About this technique: I am NOT the first to “piece” a quilt on the longarm. I learned the basics  from Deb Levy through her videos available to “Premium (paid) Members” at MQ Resource.   HOWEVER, my method is not exactly the same as hers.  Additionally, Deb stated in the video that piecing on the longarm was not original to her.  She did not say who was first, nor do I know who was.  Further, what I learned from Deb did not involve the center/off-center joining strips together within the rows. She demonstrated the sewing of single strips which were complete rows themselves.  I don’t know if others have done the ‘join’ or not.  Certainly, someone out there may very likely have thought of it. But no one ‘taught’ that part to me, nor did I ever see, hear, read about how to do it.  It was just something I thought to try when I was trying the basic technique and it worked for me.

Several projects to help you sew up sweet, fabric Christmas ornaments…

Tuesday, November 9th, 2010

Like to make hand-made Christmas ornaments? Want to add a little something extra to your package wrapping?  With just a little planning one or more of these can be fun family and/or group projects over the coming weeks heading toward Christmas.

Try making some fabric ornaments out of fabric scraps on hand. Here are links to the last several fabric Christmas ornament projects I designed/wrote:

Elf Pillows On Point

Elf Pillows On Point, Variation #1

Elf Pillows On Point, Variation #2

Ornament Pattern 2008

3 different Yo-Yo Ornies – 2007

FREE PROJECT: Ice-Me-Nicely™ Covered Ice Packs

Saturday, April 3rd, 2010

Ice-Me-Nicely Covered Ice Pack Project

The back story: When I tore my ACL and discovered surgery would be required to repair it, I learned that I would soon begin a love affair with ice packs. A friend whose son had a meniscus repair a year or so ago told me how to make my own ‘slushy ice pack’ that would be more malleable around the knee.  I gave it a try and discovered how fantastic these homemade ice packs really are. Only…I absolutely hated wrapping them in a towel.  The towel would slip and not stay securely on the pack.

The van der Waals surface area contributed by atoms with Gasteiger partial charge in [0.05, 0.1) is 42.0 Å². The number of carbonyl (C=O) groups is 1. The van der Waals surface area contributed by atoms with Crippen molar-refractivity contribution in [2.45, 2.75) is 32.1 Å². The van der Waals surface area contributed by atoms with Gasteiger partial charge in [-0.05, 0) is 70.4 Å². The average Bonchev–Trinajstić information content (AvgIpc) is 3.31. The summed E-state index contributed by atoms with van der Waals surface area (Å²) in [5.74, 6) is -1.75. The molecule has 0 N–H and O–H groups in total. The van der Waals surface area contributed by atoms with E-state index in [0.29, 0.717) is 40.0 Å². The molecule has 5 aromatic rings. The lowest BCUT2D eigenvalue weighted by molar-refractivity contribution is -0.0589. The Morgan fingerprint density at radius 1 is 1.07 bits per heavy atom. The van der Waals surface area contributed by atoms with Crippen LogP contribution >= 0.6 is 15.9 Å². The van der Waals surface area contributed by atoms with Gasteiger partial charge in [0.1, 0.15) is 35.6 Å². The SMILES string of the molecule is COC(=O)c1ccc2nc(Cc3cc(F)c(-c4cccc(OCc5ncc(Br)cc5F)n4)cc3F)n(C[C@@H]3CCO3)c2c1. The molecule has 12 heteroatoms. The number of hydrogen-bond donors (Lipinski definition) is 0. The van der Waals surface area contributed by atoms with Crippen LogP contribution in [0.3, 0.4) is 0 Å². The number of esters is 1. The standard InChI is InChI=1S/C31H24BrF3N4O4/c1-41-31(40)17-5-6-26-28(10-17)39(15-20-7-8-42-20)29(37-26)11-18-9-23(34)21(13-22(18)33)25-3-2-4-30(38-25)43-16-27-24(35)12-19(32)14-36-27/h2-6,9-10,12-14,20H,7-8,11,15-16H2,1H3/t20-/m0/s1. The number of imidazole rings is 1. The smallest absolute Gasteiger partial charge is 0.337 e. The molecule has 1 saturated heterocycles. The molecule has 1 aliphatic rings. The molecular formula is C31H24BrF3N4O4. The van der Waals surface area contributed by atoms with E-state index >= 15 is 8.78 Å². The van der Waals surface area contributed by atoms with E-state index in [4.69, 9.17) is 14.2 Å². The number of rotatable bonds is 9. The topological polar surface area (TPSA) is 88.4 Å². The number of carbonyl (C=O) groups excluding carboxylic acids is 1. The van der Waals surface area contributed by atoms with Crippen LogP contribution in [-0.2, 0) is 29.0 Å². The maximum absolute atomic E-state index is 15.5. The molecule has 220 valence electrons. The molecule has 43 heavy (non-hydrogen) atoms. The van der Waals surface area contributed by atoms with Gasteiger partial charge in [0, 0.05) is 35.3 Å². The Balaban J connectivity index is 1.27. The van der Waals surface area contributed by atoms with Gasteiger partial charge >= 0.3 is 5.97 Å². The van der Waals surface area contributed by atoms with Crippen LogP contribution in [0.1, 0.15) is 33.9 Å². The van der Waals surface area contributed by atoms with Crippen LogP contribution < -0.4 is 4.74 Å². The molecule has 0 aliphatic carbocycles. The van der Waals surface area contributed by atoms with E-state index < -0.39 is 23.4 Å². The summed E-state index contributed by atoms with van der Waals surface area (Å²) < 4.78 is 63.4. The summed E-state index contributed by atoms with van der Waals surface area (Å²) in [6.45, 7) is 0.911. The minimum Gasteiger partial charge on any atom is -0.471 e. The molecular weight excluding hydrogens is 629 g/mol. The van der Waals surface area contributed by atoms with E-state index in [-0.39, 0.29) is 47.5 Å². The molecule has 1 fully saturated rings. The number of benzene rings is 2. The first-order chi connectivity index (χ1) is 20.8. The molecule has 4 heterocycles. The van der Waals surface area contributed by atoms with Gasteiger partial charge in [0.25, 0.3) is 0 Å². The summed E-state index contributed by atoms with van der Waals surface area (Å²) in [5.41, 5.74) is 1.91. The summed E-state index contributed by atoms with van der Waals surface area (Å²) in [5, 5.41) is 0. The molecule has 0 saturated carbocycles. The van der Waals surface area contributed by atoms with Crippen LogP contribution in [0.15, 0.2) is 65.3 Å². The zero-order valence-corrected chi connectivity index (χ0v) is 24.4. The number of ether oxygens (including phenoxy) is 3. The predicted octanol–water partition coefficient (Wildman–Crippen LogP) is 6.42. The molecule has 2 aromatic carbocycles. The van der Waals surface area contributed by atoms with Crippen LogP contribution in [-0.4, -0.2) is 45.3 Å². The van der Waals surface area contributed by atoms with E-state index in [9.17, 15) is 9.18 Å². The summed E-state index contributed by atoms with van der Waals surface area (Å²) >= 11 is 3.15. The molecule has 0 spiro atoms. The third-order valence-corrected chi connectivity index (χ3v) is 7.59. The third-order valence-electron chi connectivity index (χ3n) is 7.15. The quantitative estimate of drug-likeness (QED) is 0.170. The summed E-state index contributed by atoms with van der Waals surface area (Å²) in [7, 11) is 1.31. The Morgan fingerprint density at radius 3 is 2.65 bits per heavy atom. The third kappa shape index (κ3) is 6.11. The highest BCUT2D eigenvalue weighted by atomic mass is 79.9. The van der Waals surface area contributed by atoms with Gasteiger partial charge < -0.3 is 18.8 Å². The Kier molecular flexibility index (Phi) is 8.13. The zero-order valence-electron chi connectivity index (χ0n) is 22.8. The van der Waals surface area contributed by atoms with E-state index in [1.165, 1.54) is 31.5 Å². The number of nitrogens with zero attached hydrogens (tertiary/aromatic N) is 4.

Solution: Make my own Terry Cloth cover for each size.

©Tracy L. Chapman & Sew Thankful Inc. April 2010. All rights reserved.

User assumes all risk. Tracy L. Chapman & Sew Thankful Inc. shall have no liability with respect to loss or damage caused directly or indirectly by the information contained in this project.

Click here for a printable PDF of this project (requires Acrobat Reader).

Please read entire pattern carefully all the way through before beginning.

Two Sizes – Finished Measurements:

  • Large – approximately 12” wide x 12” tall
  • Small – approximately 8” wide x 9” tall

Materials required for each ice pack and cover:

Large

Ice Pack Insert:

  • (2) Gallon Size Double Zipper Ziploc Freezer Bags
  • Water – 6 cups
  • Isopropyl Rubbing Alcohol – 2 cups

*Note: Water to Alcohol mixture should be approximately 3 parts water to 1 part alcohol. You may wish to use more or less total liquid for a ‘fatter’ or ‘thinner’ ice pack

  • Permanent Marker

 

Cover:

  • Cotton Terry Cloth  12” wide  x 26”  (idea: use a hand towel or recycle old bath towels)
  • Accent Fabric Strip 1.75” x 12”
  • Binding Fabric Strip 1.75” x 42+”
  • Sew In Hook & Loop Tape (Velcro) ¾” x 9”
  • Thread – recommend matching color to towel for construction, contrasting/decorative threads optional

 

Small

Ice Pack Insert:

  • (2) Quart Size Double Zipper Ziploc Freezer Bags
  • Water – 3 cups
  • Isopropyl Rubbing Alcohol – 1 cup

*Note: Water to Alcohol mixture should be approximately 3 parts water to 1 part alcohol. You may wish to use more or less total liquid for a ‘fatter’ or ‘thinner’ ice pack

  • Permanent Marker

 

Cover:

  • Cotton Terry Cloth 8” wide x 20” tall (idea: use a hand towel or recycle old bath towels)
  • Accent Fabric Strip 1.75” x  8”
  • Binding Fabric Strip 1.75” x  34+”
  • Sew In Hook & Loop Tape (Velcro) ¾” x 6”
  • Thread – recommend matching color to towel for construction, contrasting/decorative threads optional

 

Instructions:

Prepare Ice Pack Insert:

  • Combine Isopropyl Rubbing Alcohol and water in 1st double zipper freezer bag.  Carefully remove excess air from bag and close seal.  Place this bag inside the 2nd double zipper freezer bag with seal at the opposite end.  Remove excess air from 2nd bag and seal zipper.